This lovely essay explores the most common question that modernity prompts strangers to ask each other: What do you do? The author is the philosopher Alain de Botton, who explains that this question is freighted with moral judgment. In a meritocracy, what you do for a living is not only who you are; it’s also where you stand in the hierarchy of public esteem. Are you somebody or nobody, a winner or a loser? Should I suck up to you or should I scorn you?
The argument here resonates with a number of recent pieces I’ve posted here about the downside of the academic meritocracy. At the core is this problem: when we say the social system is responsive to merit rather than birth, we place personal responsibility on individuals for their social outcomes. It’s no longer legitimate to blame fate or luck or the gods for your lowly status, because the fault is all yours.
On Asking People What They ‘Do’?
Alain de Botton
The world became modern when people who met for the first time shifted from asking each other (as they had always done) where they came from – to asking each other what they did.
To try to position someone by their area of origin is to assume that personal identity is formed first and foremost by membership of a geographical community; we are where we are from. We’re the person from the town by the lake, we’re from the village between the forest and the estuary. But to want to know our job is to imagine that it’s through our choice of occupation, through our distinctive way of earning money, that we become most fully ourselves; we are what we do.
The difference may seem minor but it has significant implications for the way we stand to be judged and therefore how pained the question may make us feel. We tend not to be responsible for where we are from. The universe landed us there and we probably stayed. Furthermore, entire communities are seldom viewed as either wholly good or bad; it’s assumed they will contain all sorts of people, about whom blanket judgements would be hard. One is unlikely to be condemned simply on the basis of the region or city one hails from. But we have generally had far more to do with the occupation we are engaged in. We’ll have studied a certain way, gained particular qualifications and made specific choices in order to end up, perhaps, a dentist or a cleaner, a film producer or a hospital porter. And to such choices, targeted praise or blame can be attached.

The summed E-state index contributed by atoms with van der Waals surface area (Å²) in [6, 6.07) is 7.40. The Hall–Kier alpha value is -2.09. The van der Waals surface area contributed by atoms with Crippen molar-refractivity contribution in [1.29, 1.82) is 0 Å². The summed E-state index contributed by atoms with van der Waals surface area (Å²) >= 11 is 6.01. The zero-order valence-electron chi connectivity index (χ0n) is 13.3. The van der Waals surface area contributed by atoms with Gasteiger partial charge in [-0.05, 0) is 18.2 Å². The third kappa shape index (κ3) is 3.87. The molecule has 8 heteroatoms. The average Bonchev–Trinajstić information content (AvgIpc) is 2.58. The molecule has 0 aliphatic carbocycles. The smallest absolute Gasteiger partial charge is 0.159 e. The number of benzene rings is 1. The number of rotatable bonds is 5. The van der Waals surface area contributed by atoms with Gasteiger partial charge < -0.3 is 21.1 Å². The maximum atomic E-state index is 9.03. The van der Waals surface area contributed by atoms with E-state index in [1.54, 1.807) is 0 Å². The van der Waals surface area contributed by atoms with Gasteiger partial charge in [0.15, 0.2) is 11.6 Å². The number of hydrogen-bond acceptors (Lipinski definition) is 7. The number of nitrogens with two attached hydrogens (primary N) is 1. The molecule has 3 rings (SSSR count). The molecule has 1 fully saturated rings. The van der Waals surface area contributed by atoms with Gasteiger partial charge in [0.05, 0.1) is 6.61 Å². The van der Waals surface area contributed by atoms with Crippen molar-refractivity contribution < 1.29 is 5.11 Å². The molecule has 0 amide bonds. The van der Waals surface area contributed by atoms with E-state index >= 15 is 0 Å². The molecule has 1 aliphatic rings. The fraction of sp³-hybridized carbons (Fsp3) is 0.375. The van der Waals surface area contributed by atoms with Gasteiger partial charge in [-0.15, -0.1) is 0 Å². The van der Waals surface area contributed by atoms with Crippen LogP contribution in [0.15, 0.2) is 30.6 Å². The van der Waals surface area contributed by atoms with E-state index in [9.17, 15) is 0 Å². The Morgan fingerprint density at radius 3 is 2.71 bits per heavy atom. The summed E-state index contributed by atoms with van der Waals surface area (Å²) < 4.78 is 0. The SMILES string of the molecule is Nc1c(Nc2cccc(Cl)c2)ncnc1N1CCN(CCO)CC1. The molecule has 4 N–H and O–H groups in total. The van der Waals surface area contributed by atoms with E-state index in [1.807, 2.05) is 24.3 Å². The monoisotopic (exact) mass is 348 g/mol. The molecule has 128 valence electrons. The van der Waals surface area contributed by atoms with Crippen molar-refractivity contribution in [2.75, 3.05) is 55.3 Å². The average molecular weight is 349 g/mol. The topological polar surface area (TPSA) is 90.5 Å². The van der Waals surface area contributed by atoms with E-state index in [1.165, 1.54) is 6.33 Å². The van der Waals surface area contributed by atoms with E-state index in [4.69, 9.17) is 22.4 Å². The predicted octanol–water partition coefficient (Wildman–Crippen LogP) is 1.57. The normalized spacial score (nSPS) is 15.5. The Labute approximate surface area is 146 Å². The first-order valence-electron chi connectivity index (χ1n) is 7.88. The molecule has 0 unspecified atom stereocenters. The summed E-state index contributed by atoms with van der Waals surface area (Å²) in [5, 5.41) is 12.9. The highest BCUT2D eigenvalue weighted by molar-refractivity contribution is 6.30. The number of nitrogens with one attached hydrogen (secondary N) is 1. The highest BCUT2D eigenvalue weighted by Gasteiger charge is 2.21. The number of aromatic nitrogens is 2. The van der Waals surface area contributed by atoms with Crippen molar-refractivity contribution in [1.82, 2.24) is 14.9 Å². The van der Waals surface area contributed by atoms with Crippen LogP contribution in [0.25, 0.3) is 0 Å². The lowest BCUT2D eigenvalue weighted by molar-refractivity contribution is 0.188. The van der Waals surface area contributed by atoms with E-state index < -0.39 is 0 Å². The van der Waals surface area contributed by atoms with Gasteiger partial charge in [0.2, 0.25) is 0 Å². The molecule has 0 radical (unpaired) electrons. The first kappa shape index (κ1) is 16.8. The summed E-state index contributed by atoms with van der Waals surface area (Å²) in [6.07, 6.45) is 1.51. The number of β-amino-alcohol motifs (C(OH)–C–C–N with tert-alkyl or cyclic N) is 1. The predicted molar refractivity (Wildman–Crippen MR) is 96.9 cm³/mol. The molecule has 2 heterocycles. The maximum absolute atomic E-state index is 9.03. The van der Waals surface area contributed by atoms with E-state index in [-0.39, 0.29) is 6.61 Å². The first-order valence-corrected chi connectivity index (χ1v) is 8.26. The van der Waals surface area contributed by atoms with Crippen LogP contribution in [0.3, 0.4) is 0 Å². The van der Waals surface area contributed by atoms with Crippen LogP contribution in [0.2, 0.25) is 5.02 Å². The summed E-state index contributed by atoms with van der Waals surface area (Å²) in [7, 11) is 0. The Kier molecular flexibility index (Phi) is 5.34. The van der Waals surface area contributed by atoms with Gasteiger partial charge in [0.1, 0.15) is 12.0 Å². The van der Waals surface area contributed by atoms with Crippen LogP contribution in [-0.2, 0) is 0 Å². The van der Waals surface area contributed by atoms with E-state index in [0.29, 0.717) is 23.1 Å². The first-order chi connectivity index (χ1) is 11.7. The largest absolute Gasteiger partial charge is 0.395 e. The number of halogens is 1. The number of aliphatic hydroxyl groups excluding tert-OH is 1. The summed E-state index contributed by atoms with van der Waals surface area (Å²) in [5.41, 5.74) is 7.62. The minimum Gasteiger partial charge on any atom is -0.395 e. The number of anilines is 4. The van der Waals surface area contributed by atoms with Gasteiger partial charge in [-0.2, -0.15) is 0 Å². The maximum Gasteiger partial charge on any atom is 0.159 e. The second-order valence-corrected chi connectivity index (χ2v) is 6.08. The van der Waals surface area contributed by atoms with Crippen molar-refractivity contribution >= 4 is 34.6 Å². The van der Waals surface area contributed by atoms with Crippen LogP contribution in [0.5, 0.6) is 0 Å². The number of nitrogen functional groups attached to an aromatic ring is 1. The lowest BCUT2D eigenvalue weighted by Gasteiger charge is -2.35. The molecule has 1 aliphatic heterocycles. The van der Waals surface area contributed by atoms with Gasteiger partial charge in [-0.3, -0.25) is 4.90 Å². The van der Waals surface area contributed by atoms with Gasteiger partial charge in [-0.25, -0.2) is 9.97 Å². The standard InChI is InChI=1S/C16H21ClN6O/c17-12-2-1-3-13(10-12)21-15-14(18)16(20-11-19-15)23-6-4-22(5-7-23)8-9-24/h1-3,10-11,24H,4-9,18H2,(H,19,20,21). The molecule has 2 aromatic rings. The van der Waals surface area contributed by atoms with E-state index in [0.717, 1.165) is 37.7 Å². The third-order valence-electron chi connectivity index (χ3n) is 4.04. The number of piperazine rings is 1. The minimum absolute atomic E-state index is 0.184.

It turns out that in being asked what we do, we are not being asked what we do, we’re being asked what we are worth – and more precisely, whether or not we are worth knowing. In modernity, there are right and wrong and answers and the wrong ones will swiftly strip us of the psychological ingredient we crave as much as we do heat, food or rest: respect. We long to be treated with dignity and kindness, for our existence to matter to others and for our particularity to be noticed and honoured. We may do almost as much damage to a person by ignoring them as by punching them in the stomach.
But respect will not be available to those who cannot give a sufficiently elevated answer to the question of what they do. The modern world is snobbish. The term is associated with a quaint aristocratic value system that emphasises bloodlines and castles. But stripped to its essence snobbery merely indicates any way of judging another human whereby one takes a relatively small section of their identity and uses it to come to a total and fixed judgement on their entire worth. For the music snob, we are what we listen to, for the clothes snob, we are our trousers. And according to the predominant kind of snobbery at large in the modern world, which is job snobbery, we are nothing but what is on our business card.
The opposite of a snob might be a parent or lover; someone who cares about who one is, not what one does. But for the majority, our existence will be weighed up according to far narrower criteria. We will exist in so far as we have performed adequately in the market place. Our longing for respect will only be satisfied through the right sort of rank. It is easy to accuse modern humans of being materialistic. This seems wrong. We may have high levels of interest in possessions and salaries, but we are not on that basis ‘materialistic’. We are simply living in a world where the possession of certain material goods has become the only conduit to the emotional rewards that are what, deep down, we crave. It isn’t the objects and titles we are after; it is, more poignantly, the feeling of being ‘seen’ and liked which will only be available to us via material means.